Manga

Manga (Japanese: 漫画 [maŋga])[lower-alpha 1] are comics or graphic novels originating from Japan. Most manga conform to a style developed in Japan in the late 19th century,[1] and the form has a long prehistory in earlier Japanese art.[2] The term manga is used in Japan to refer to both comics and cartooning. Outside of Japan, the word is typically used to refer to comics originally published in the country.[3]

Manga
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Publications
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Series
LanguagesJapanese
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In Japan, people of all ages read manga. The medium includes works in a broad range of genres: action, adventure, business and commerce, comedy, detective, drama, historical, horror, mystery, romance, science fiction and fantasy, erotica (hentai), sports and games, and suspense, among others.[4][5] Many manga are translated into other languages.[6] Since the 1950s, manga has become an increasingly major part of the Japanese publishing industry.[7] By 1995, the manga market in Japan was valued at ¥586.4 billion ($6–7 billion),[8] with annual sales of 1.9 billion manga books and manga magazines in Japan (equivalent to 15 issues per person).[9] Manga have also gained a significant worldwide audience.[10] In 2008, in the U.S. and Canada, the manga market was valued at $175 million. According to Jean-Marie Bouissou, Manga represented 38% of the French comics market in 2005.[11][unreliable source?] This is equivalent to approximately ten times that of the United States and was valued at about €460 million ($640 million).[12] In Europe and the Middle East, the market was valued at $250 million in 2012.[13]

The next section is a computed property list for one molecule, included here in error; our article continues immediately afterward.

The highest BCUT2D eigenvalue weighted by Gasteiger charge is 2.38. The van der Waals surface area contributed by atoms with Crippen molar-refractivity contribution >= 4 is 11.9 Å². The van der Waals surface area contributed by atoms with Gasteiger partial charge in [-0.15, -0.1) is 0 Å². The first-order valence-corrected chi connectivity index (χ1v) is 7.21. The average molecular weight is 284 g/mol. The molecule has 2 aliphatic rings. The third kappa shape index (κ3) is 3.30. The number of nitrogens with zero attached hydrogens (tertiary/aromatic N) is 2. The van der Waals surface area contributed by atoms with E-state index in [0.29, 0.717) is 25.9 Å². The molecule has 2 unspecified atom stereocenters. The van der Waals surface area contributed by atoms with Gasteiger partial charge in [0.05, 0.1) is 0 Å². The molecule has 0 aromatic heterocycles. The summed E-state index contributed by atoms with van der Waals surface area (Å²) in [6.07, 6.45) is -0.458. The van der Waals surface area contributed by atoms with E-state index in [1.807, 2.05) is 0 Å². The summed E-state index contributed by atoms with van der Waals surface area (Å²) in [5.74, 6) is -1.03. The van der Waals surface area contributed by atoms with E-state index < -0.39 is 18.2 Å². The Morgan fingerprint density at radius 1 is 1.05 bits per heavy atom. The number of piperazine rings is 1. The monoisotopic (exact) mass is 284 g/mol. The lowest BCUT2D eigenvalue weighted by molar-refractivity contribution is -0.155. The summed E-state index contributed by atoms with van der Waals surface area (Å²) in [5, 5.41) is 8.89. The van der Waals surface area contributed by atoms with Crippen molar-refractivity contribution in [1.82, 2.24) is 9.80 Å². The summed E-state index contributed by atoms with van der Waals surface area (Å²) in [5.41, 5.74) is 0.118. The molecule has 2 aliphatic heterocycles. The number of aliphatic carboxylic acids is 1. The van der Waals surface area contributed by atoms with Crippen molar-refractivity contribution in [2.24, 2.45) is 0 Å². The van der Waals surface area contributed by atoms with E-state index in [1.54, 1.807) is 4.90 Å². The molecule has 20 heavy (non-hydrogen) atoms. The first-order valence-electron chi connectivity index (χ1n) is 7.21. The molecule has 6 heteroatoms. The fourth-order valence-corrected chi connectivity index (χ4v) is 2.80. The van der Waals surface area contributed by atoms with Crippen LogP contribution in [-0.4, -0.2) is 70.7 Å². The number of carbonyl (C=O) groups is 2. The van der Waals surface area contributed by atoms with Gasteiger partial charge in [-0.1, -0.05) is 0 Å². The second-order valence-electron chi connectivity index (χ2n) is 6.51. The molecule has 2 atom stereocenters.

Manga stories are typically printed in black-and-white—due to time constraints, artistic reasons (as colouring could lessen the impact of the artwork)[14] and to keep printing costs low[15]—although some full-colour manga exist (e.g., Colorful). In Japan, manga are usually serialized in large manga magazines, often containing many stories, each presented in a single episode to be continued in the next issue. Collected chapters are usually republished in tankōbon volumes, frequently but not exclusively paperback books.[16] A manga artist (mangaka in Japanese) typically works with a few assistants in a small studio and is associated with a creative editor from a commercial publishing company.[17] If a manga series is popular enough, it may be animated after or during its run.[18] Sometimes, manga are based on previous live-action or animated films.[19]

Manga-influenced comics, among original works, exist in other parts of the world, particularly in those places that speak Chinese ("manhua"), Korean ("manhwa"), English ("OEL manga"), and French ("manfra"), as well as in the nation of Algeria ("DZ-manga").[20][21]